on June 05, 1996 by Shlomo Schwartzberg
   A Sundance special award winner for directing, "Heavy" is the type of "working class" movie that impresses because it's about a slice of American life that is rarely seen onscreen. That's true enough but despite its virtues, "Heavy" isn't quite the cinematic revelation the hype makes it out to be.
   The movie's title refers to Victor ("Beautiful Girls'" Pruitt Taylor Vince), an overweight pizza chef who is simply marking time, tucked away in his mother's greasy spoon in upstate New York. Introverted to a fault, the inarticulate Victor has fallen into a dull routine, cooking breakfast for his overbearing mother (Shelley Winters) and then heading off to work. But when beautiful young college dropout Callie ("Stealing Beauty's" Liv Tyler) is hired as a waitress, Victor is consumingly smitten, and slowly begins to make changes in his life.
   As Victor, one of the more unique protagonists to come along in some time, Vince is a revelation. He never overdoes his character or plays him as the "fat" stereotype evident in most movies. Victor's unrequited love for Callie is almost painful to watch, so fine is his performance.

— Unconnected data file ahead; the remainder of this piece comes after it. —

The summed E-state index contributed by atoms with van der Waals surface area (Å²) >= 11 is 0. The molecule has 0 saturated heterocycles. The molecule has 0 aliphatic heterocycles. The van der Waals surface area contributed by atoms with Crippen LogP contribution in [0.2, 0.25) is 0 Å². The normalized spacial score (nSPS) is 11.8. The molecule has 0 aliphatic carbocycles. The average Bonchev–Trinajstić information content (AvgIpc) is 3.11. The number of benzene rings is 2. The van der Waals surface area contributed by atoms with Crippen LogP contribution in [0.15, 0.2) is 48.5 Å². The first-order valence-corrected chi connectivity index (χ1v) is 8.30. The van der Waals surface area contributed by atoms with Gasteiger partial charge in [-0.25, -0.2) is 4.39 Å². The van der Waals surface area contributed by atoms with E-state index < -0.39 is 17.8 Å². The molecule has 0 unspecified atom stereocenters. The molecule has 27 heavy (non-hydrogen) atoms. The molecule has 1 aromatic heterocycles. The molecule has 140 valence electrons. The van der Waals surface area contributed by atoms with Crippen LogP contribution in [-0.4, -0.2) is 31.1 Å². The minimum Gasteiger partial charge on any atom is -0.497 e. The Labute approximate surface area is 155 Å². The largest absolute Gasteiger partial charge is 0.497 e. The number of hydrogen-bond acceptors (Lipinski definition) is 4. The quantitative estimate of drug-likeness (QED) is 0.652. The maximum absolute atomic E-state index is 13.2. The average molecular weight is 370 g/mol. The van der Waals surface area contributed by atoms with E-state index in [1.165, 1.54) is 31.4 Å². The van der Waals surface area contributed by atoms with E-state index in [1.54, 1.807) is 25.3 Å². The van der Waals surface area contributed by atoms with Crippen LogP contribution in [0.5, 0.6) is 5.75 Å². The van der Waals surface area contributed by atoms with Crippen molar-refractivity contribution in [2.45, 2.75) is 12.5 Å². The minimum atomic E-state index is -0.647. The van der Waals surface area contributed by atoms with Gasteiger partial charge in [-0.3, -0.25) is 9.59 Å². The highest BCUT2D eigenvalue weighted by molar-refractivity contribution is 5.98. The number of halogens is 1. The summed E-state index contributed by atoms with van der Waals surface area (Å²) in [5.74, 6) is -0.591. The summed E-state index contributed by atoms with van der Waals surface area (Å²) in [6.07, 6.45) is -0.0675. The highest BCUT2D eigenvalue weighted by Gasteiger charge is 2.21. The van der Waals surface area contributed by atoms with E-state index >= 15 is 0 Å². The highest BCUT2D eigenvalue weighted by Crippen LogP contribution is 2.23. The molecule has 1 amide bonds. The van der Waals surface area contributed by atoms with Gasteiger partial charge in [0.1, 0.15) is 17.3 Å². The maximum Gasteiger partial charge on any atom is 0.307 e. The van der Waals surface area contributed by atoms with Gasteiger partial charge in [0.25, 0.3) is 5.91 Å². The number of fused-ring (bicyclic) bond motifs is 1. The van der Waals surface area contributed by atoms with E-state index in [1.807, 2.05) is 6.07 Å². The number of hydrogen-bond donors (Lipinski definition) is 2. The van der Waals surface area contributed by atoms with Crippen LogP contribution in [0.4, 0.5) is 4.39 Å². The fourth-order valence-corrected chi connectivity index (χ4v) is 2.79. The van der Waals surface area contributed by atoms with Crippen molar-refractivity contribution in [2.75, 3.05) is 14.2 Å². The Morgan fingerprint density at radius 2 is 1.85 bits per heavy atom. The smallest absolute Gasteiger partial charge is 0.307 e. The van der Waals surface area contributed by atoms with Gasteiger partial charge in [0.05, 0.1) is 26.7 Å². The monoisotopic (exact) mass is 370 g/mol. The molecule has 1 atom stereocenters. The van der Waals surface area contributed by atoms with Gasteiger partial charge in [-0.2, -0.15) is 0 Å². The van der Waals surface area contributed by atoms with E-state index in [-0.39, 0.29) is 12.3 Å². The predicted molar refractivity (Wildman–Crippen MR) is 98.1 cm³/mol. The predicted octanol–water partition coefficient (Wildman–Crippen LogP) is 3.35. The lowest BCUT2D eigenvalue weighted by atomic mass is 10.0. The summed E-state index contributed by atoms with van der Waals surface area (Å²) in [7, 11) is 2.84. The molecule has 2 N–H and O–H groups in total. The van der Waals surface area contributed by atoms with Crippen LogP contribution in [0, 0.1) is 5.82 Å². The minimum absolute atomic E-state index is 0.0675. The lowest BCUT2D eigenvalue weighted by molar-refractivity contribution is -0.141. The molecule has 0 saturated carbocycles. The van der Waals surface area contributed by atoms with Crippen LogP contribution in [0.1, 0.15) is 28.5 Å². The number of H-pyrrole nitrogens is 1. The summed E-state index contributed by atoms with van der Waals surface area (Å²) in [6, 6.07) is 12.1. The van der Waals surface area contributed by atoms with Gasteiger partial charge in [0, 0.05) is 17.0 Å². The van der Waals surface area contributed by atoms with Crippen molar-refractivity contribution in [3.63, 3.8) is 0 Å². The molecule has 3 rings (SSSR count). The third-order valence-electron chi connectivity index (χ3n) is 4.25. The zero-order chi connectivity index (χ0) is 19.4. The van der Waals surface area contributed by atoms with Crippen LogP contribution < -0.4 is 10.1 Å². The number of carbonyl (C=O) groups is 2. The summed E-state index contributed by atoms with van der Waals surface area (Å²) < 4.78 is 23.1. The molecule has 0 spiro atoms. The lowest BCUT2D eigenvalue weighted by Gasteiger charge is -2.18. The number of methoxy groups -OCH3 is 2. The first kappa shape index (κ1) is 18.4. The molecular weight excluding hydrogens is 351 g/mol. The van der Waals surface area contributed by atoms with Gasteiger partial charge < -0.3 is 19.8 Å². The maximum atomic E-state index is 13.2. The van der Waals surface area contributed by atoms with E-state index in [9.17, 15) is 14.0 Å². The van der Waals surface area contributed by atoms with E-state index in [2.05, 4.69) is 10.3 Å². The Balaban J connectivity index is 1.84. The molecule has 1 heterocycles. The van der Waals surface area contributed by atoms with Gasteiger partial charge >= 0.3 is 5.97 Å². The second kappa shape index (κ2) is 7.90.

The rest of the cast also shines. Winters puts a compassionate spin on her part, which doesn't play out as expected. Tyler fleshes out Callie beyond her rather underwritten character. And Debbie Harry ("Hairspray") gives one of her best performances as Delores, the hard-bitten, somewhat promiscuous waitress who is jealous of the new girl at work.
   "Heavy" effectively delineates those people whose lives merely exist on the margins of society. But the movie is a little too self-conscious about its subject. Mangold just can't keep himself from overindulging in long, lingering shots of Victor's wallpaper, his mother's tacky knickknacks, and his banal surroundings. As a result, "Heavy" is overwhelmed by its symbolic, portentous weight. Only its actors redress that imbalance.    Starring Pruitt Taylor Vince, Liv Tyler and Shelley Winters. Written and directed by James Mangold. Produced by Richard Miller. A CF/P release. Drama. Running time: 104 min.
Tags: No Tags

read all Reviews »


No comments were posted.

What do you think?